The story of Bram Stoker's DRACULA has been told long enough since the novel's release in 1897 that most everyone is familiar with the famous Prince of Darkness. Numerous films have been made, as early as the silent version NOSFERATU, and a stage version with Frank Langella was lauded nearly 30 years ago on Broadway. The Shaw Festival is presenting a stage version by Poet Laureate of Glasgow, Liz Lochhead. First given in 1985 in Scotland, this overly long stage adaptation is too bogged down in literary detail, and judicious trimming of the Victorian epic seemed necessary to make it palatable for modern day audiences.

Set against the framework of a psychiatrist, Dr . Seward, and his lawyer friend, along with their young brides to be Lucy and Mina, we meet the famed reclusive Count Dracula. His bewitching powers overtake all who encounter him, and the blood sucking begins. With keen references to the joy in eating and female submission, Dracula's powers are capable of mesmerizing his victims, while charming them at the same time. Dr. Seward's treatment of a deranged asylum patient named Renfield sheds light on the lack of treatment available to the insane and at the same time gives glimpses into Renfield's relationship with the Count. When young Lucy becomes afflicted with a strange illness and pallor, Dr. Seward summons his mentor, Dr. Van Helsing, for help. He alone recognizes the illness as a vampire bite and vows to kill the Count.


Allan Louis is a revelation as the mysterious Dracula, shedding most stereotypical gestures while creating an eccentric man who is a controlling menace to be feared by all. Mr. Louis has adopted an accent oozing of Transylvanian blood that made his first meeting with the young lawyer Jonathan Harker appropriately uncomfortable to watch. His close talking posture and innuendos make this character every bit as scary as you would expect. When Harker shows the Count a photo of his fiancee, Mina, and her sister Lucy, the Count makes them his next victims.

Marla McLean as Mina and Cherissa Richards as Lucy were the afflicted sisters, both having to succumb to Dracula's spell. The two epitomize virginal charm and propriety, dressed in white and pale pastels. Their undoing begins with that famed bite and they both are convincing as they were forced to act in a trance, while violently undulating under Dracula's control of their bodies. Ben Sanders was at his best as Harker in the disturbing scene at the castle of Dracula, his slight figure making him prey to the vampire. Martin Happer as Seward finds the right balance of control and exasperation in dealing with Dracula's control over Lucy.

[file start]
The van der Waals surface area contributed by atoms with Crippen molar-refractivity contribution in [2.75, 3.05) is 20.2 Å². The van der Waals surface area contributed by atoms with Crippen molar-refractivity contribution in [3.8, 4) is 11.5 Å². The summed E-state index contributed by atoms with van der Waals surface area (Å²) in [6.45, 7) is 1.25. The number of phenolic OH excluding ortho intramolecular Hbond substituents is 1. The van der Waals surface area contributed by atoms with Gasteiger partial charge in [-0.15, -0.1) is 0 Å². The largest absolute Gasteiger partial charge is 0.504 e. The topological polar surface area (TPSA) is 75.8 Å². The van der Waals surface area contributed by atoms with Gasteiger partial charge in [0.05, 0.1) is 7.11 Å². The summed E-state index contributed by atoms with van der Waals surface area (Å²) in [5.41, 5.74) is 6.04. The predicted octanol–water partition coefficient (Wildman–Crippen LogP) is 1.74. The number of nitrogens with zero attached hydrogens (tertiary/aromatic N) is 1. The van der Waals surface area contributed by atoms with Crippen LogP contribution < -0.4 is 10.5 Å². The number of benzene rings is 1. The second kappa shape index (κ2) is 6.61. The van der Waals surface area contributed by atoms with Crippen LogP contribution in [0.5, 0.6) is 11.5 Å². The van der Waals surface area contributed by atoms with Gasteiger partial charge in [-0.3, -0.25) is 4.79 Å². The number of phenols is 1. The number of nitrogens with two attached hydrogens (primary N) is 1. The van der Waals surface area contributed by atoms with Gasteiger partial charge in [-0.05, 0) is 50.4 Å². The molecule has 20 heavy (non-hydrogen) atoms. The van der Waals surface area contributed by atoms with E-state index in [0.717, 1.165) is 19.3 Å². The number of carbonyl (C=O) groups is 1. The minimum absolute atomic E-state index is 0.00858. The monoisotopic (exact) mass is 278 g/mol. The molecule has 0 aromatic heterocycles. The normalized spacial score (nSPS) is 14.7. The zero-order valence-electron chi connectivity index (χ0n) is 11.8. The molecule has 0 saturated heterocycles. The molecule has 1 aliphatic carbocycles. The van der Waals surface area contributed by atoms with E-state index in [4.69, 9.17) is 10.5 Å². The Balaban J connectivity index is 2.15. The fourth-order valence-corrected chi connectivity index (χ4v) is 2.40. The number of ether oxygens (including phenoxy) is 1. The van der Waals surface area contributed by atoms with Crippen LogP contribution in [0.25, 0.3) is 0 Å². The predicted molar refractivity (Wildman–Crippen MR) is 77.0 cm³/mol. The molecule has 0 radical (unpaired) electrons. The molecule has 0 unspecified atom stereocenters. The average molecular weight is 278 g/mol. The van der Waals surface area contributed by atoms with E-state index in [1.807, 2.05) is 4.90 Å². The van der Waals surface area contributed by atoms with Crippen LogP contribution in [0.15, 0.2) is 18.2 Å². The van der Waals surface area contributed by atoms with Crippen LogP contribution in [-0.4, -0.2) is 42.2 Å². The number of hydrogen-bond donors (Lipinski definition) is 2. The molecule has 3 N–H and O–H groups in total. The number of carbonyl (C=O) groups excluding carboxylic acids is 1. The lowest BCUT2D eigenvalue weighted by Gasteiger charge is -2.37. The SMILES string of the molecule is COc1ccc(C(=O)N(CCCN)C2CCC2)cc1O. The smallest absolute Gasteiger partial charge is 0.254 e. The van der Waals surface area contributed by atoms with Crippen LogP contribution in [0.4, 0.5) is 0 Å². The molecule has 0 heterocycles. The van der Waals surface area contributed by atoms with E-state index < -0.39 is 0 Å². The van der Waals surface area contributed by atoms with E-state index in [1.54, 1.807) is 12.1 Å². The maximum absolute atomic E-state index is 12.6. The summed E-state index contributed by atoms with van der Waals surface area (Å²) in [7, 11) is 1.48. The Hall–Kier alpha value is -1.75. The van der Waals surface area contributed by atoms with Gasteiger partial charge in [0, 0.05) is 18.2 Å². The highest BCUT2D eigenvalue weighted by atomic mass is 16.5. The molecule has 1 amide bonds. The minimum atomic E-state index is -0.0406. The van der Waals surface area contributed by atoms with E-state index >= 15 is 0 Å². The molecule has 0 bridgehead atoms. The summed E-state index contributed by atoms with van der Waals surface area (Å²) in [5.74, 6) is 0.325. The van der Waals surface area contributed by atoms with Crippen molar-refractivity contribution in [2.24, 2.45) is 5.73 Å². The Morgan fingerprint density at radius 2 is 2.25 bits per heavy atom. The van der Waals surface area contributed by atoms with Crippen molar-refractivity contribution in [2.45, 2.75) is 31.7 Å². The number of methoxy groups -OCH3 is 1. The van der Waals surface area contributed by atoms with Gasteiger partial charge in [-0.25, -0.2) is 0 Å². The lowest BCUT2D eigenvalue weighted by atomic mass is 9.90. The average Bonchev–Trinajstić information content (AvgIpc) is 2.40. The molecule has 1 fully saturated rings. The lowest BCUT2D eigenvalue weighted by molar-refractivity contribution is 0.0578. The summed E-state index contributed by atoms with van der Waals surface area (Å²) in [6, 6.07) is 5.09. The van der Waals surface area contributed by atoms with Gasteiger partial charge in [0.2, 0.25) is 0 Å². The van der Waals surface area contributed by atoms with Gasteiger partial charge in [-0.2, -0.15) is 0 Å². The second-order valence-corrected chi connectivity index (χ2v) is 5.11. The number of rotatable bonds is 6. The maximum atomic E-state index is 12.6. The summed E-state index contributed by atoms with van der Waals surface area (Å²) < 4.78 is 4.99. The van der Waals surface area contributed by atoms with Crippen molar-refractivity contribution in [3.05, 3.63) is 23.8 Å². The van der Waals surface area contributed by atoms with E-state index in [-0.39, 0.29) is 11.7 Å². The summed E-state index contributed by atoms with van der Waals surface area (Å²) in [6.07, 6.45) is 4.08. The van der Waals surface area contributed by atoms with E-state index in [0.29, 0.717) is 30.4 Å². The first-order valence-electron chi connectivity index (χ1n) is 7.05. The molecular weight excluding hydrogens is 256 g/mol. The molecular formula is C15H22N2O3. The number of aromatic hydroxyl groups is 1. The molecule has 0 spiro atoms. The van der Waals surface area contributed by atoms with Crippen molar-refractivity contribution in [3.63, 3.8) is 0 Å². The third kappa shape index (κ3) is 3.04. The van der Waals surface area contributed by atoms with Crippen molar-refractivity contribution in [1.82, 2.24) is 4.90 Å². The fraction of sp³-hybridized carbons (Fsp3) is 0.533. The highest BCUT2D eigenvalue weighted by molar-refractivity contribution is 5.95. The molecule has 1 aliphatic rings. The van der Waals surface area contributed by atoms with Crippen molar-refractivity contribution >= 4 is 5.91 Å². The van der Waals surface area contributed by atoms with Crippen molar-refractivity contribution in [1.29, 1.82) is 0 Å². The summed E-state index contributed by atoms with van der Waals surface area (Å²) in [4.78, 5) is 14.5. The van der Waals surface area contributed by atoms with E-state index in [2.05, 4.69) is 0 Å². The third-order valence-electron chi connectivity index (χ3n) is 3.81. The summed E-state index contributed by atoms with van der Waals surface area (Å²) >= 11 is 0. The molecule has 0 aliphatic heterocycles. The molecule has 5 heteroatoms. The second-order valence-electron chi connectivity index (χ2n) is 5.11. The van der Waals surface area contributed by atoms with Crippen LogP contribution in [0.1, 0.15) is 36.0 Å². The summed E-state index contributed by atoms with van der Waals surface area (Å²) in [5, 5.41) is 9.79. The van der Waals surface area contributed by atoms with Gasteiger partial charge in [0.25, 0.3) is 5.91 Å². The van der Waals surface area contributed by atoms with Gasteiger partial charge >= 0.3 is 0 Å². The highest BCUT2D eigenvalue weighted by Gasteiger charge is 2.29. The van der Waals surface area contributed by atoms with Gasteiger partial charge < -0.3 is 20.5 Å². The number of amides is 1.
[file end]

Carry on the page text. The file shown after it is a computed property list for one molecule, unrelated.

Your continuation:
Graeme Somerville fully inhabited the twisted mind of Renfield, every bit the lunatic, writhing and climbing the bars of his cage, fashioned after an actual bird cage, as he is known to eat birds and insects. Steven Sutcliffe as Van Helsing anchored the lunacy as he tried to convince all that the vampire legend was truth and that he must be killed with a stake through the heart.

Director Eda Holmes has done her homework and gets excellent results out of her fine cast. What could be pure melodrama is instead presented with eerie, gritty realness. A fine score by John Gzowski helps to aid the drama. Designer Michael Gianfresco has envisioned a stage full of turning medical screens, gliding metallic curtains and disturbing projections to suggest the entrance of Dracula, accompanied by sound effects of a bat's beating wings. His period costumes were lush for the humans, while his flowing capes and gowns for the Vampire Brides were seductive in bright red.

The biggest challenge with adapting Dracula for the stage is choosing what to include, as there are numerous subplots in the novel that ultimately have to be dispensed with. Lengthy monologues, especially from Mina and Dr. Van Helsing read as direct passages from the novel and grew tiresome, especially in the second Act when the chase to kill the Count takes much longer than is practical on the stage. Due to the familiarity of the story, some elements elicited laughs, such as the strewning of copious garlands of garlic over Lucy's bed. The final tableau with falling rose petals bordered on camp, as Mina now freed from Dracula's spell, morphs from submissive woman to aggressive dominatrix. At near 3 hours, the two act play often struggled to maintain the attention of the audience

DRACULA plays at the Festival Theatre of the Shaw Festival in Niagara on the Lake through October 14, 2017. Contact for more information

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